For Lyndahl McGinnis, a powwow is a perfect opportunity to enjoy time with family.
The Lakehead University Native Students’ Association hosted their annual spring powwow at the C.J. Sanders Fieldhouse, a three-day festive gathering that attracted thousands of people.
McGinnis, 20, hadn’t danced in a couple of years but with some new family members ready to get their start he figured he could help set an example.
“I decided this would be the perfect opportunity to show off my regalia and welcome in some new family members who are just getting into dancing,” he said.
“I have a large family and we just have some newborns and younger kids and their parents who haven’t danced in years so we’re just welcoming them back into the culture.”
The powwow commenced on Friday evening with a warm-up before a Grand Entry on Saturday and a traditional feast.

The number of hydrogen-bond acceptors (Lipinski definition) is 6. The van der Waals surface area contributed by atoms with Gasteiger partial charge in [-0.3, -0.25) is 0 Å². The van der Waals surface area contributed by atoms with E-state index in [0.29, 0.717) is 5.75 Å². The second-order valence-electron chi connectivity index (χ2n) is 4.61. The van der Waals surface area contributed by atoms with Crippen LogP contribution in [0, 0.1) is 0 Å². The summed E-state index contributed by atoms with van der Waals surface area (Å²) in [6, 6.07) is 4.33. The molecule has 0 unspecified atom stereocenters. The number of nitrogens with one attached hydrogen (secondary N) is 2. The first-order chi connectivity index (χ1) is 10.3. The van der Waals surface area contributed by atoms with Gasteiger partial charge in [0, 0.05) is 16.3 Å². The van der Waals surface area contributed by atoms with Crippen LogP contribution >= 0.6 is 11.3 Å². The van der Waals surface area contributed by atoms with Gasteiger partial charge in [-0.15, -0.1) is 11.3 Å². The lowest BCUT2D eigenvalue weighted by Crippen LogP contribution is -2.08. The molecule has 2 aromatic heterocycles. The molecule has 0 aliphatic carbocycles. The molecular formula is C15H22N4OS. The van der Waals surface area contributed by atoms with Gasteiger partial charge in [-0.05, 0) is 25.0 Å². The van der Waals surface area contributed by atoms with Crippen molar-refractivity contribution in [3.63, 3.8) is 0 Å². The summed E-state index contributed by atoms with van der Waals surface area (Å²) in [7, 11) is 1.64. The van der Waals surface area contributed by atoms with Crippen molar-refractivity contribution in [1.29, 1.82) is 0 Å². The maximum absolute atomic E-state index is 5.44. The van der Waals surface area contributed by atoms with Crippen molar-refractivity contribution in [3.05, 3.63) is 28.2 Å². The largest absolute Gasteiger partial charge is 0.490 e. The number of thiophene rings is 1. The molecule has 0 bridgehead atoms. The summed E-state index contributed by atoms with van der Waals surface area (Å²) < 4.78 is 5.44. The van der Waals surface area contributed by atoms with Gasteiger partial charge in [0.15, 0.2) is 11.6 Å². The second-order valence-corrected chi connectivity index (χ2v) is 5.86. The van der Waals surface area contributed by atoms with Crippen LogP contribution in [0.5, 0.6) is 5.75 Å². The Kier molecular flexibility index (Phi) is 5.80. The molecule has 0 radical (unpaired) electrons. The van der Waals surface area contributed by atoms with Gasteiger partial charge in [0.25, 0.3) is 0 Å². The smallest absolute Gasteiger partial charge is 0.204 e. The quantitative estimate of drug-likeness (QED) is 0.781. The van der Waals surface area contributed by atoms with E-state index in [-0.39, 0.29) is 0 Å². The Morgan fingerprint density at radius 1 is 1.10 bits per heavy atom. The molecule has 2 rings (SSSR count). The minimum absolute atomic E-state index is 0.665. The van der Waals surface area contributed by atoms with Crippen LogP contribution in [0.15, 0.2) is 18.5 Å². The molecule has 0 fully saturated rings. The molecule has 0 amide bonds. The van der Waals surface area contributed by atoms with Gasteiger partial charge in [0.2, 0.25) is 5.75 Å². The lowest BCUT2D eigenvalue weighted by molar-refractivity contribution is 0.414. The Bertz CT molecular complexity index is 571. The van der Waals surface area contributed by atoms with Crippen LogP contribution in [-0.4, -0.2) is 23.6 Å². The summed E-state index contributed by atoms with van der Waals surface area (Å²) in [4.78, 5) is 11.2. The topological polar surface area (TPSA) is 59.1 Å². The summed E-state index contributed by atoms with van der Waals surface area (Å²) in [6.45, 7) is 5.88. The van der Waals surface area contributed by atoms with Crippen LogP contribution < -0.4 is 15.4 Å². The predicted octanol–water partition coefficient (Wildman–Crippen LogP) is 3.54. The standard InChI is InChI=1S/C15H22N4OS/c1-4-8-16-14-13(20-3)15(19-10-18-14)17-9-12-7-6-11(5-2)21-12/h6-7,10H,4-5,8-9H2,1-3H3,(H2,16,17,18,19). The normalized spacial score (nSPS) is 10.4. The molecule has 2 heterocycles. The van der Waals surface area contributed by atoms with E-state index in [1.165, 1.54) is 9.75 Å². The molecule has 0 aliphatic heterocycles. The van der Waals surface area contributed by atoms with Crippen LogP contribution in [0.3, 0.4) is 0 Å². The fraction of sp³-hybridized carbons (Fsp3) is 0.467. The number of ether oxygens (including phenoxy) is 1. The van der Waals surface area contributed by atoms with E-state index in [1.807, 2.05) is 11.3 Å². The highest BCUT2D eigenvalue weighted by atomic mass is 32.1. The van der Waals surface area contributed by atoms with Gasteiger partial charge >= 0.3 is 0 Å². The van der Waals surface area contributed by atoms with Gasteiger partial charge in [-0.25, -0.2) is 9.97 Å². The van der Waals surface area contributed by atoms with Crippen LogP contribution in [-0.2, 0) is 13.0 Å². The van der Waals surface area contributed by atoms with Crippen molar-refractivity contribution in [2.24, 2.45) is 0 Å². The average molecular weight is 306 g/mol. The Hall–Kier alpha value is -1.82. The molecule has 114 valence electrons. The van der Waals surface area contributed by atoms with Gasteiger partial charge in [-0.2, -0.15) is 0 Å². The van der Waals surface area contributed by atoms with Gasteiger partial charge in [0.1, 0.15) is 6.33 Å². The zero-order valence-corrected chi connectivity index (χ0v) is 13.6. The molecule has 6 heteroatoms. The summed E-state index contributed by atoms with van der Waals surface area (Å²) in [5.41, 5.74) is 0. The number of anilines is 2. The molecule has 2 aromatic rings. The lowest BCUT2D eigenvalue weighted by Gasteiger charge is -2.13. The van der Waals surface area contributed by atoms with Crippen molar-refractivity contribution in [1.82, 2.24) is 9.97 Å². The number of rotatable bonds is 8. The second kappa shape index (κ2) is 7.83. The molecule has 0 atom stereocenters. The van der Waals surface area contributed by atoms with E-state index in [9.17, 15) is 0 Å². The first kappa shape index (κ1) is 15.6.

McGinnis added the drumming, music, food and regalia all provide a traditional feel that honours the history of their culture.
There are volunteers from many of the city’s educational institutions, including the university, Confederation College and some high schools.
Powwow coordinator Natasha Wesley was a little surprised with the attendance on Sunday, the final day of the celebration.
More than half of the bleacher seats in the Fieldhouse were full and the floor was packed with dancers for what is usually the kickoff of powwow season.
“This year it seems like it’s a lot bigger than past years,” Wesley said. “It’s usually the powwow that starts off the spring season and it seems a lot bigger than usual.”
The powwow was attended by people travelling in from Manitoba, Minnesota and Wisconsin as well as other parts of the province.
Organizers took time on Sunday to recognize missing and murdered women and held a lengthy prayer for them and their families. They also collected donations and participated in a ceremonial dance.
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